Leonardo da Vinci

Is Leonardo da Vinci's only sculpture in the Victoria and Albert Museum?

Italian scholar says terracotta statuette, currently attributed to Antonio Rossellino, is actually by the 15th-century master

The Virgin with the laughing Child (around 1465) in the V&A collection is currently attributed to Antonio Rossellino © Victoria and Albert Museum

A terracotta statuette due to go on show in Florence next month has been attributed to Leonardo da Vinci, making the work the only existing sculpture by the 16th-century master. The Virgin with the Laughing Child, which belongs to the Victoria and Albert Museum in London (V&A), has been attributed to Leonardo by Francesco Caglioti, an art history professor at the University Federico II of Naples.

The newly attributed work is due to go on show in the first retrospective dedicated to Leonardo’s mentor, the Florentine Renaissance artist Andrea del Verrocchio (1435-88) which opens at the Palazzo Strozzi next month (Verrochio, Master of Leonardo, 9 March-14 July). The exhibition, co-curated by Caglioti and Andrea De Marchi, will travel to the National Gallery of Art in Washington DC (29 September-2 February 2020); a V&A spokeswoman confirmed that the Virgin statuette will not tour however.

In an interview in the Italian newspaper La Repubblica, Caglioti says that “there are a thousand details, which dispel any doubts regarding the [new] attribution”. He draws comparisons between the features of St. Anne in Leonardo’s 1503 painting The Virgin and Child with Saint Anne and the Virgin depicted in the sculpture, saying that the smiles on both faces are similar.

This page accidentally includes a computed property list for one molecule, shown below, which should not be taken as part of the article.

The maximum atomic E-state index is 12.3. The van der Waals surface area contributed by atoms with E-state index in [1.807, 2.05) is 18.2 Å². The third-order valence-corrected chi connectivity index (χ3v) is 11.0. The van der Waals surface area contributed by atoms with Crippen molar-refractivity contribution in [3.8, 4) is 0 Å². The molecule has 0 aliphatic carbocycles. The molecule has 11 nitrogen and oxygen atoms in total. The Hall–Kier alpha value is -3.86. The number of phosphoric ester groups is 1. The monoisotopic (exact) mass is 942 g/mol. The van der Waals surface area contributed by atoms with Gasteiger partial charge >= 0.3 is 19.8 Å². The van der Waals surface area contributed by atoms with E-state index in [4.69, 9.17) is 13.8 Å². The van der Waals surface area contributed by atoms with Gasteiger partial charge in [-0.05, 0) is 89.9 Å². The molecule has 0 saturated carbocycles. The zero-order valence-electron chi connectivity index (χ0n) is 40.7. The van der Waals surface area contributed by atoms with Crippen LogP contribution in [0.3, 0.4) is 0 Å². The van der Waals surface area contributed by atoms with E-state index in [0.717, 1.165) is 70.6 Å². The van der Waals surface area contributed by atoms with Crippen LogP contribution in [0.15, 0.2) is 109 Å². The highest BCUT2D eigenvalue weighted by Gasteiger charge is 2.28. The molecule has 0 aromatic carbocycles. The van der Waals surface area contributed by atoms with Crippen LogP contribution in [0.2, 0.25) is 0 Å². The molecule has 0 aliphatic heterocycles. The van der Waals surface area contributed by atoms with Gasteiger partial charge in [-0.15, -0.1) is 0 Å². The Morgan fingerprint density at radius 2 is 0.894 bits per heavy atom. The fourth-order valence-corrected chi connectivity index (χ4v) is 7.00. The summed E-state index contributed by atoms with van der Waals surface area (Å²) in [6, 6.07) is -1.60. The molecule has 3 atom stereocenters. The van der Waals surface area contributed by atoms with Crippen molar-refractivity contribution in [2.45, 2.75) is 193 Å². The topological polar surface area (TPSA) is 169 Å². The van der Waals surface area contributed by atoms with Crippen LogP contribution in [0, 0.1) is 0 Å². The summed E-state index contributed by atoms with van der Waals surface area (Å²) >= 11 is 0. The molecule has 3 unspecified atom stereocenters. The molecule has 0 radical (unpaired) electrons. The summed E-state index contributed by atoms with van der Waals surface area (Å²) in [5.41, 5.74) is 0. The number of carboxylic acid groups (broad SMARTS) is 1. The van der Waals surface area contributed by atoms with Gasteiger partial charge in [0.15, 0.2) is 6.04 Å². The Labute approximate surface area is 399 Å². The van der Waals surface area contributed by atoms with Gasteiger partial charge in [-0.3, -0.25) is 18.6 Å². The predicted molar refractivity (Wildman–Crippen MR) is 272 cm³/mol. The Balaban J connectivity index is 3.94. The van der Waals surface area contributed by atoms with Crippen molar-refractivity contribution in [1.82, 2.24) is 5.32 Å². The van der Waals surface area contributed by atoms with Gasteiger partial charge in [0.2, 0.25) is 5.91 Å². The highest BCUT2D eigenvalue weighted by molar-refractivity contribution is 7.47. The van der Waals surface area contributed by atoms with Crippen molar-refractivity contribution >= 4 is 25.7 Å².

Caglioti also says that Leonardo’s technique of depicting drapery is a key factor. “Look at the robes of the Madonna and the red mantle of the Archangel in The Annunciation by Leonardo (1472-75). The movement of the fabric is the same.” Asked if V&A curators have accepted his findings, he says that he “has no idea but I really hope they do”.

The work is attributed online by the V&A museum to the artist Antonio Rossellino and dated around 1465. A spokeswoman for the V&A says that the early history of this sculpture is unknown, and over the years it has been variously attributed to Rossellino, Leonardo, Verrocchio, and Desiderio da Settignano, none of which has met with universal acceptance.

“A potential attribution to Leonardo da Vinci was first proposed in 1899, so Professor Caglioti’s study opens up the discussion of its authorship afresh. The V&A welcomes ongoing discussion with colleagues worldwide: research into our collections is continuous,” she says. The work has not left the V&A since its acquisition in 1858.

Other Leonardo experts are sceptical though. “What is the evidence? We do not have any sculptures made by Leonardo, so there is no comparison. And the smile? Already Ernst Gombrich pointed out that the Leonardo-type smile is a stock pile accessory which Leonardo inherited from Verrocchio,” says Frank Zollner, professor of Modern and Renaissance art at Leipzig University. “But any new opinion is welcome, as long as it has some evidence in its favour. So let’s wait and see what the evidence is.”